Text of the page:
In common with many other congregations in our locality, the majority of our members belong to older age groups.  Such is the nature of our community that, for decades, many of our young people have left the area to obtain employment.  When we celebrated the centenary of our church building in 1999 we had a roll of 135 members:  it now stands at 39. This reduction is a matter of deep concern to us.

It must be emphasised that we have, as a congregation, a great deal to be thankful for.  Virtually all our members attend public worship each week, if at all possible.  WE have a regular adult attendance of slightly less than 30.

We have an active, enthusiastic and faithfully led Junior Church, which is often attended by ten and sometime more children.  They are much missed when the Junior church is in recess.  Our office-bearers, elders and pastoral visitors take their responsibilities seriously.

Fundraising in order to meet our local and national obligations and to support good causes is generously supported.

It is probably true to say that, as our numbers have declined, our sense of unity has deepened and our focus upon what is essential has sharpened.

Can you tell us about your community and its needs?

While the coal industry prospered, Ashington was a thriving and vigorous community and became known nationally, sometimes in unexpected ways:  being the home of The Ashington Art Group is just one example.  A large technical college and a new grammar school brought many educational opportunities.  The Ashington Industrial Co-operative Society dominated the local retails sector and combined with many smaller high-quality businesses, made Ashington the shopping centre for a large part of Northumberland.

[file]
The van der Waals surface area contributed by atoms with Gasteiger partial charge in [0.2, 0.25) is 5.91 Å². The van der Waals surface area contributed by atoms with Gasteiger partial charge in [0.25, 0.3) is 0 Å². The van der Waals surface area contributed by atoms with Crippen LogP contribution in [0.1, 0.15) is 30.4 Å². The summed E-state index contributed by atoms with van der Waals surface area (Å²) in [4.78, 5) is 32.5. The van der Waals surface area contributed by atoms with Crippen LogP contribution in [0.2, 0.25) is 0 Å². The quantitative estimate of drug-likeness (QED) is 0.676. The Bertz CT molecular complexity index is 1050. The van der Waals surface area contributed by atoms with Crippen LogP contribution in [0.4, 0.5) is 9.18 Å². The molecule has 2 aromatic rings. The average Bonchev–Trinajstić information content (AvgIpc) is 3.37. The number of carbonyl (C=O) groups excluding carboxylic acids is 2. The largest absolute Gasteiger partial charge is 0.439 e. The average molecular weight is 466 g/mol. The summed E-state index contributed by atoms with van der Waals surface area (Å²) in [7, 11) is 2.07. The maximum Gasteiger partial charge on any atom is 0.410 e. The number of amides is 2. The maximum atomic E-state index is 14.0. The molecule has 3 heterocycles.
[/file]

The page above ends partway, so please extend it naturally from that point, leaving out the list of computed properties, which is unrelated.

The population of Ashington began to fall during the post-war period and now stands at approximately 27.000.  The coal industry declined and then vanished and there are now no large-scale heavy industries.  Great efforts have been made to attract new employers to Ashington and to improve the quality of the local environment by such projects as the redevelopment of the site of the vast colliery spoil heap into the Queen Elizabeth II Park.  The conversion of Woodhorn Colliery into a museum has also attracted many visitors to the area.

Unemployment remains above the national average and there are many in the community for whom making ends meet is a daily challenge.

Large housing estates have been constructed around Ashington’s boundaries, which have brought new families to the locality: encouraging these families to become associated with the church is another challenge which lies before us.

Can you tell us about the activities your church is involved in, internally, locally and globally?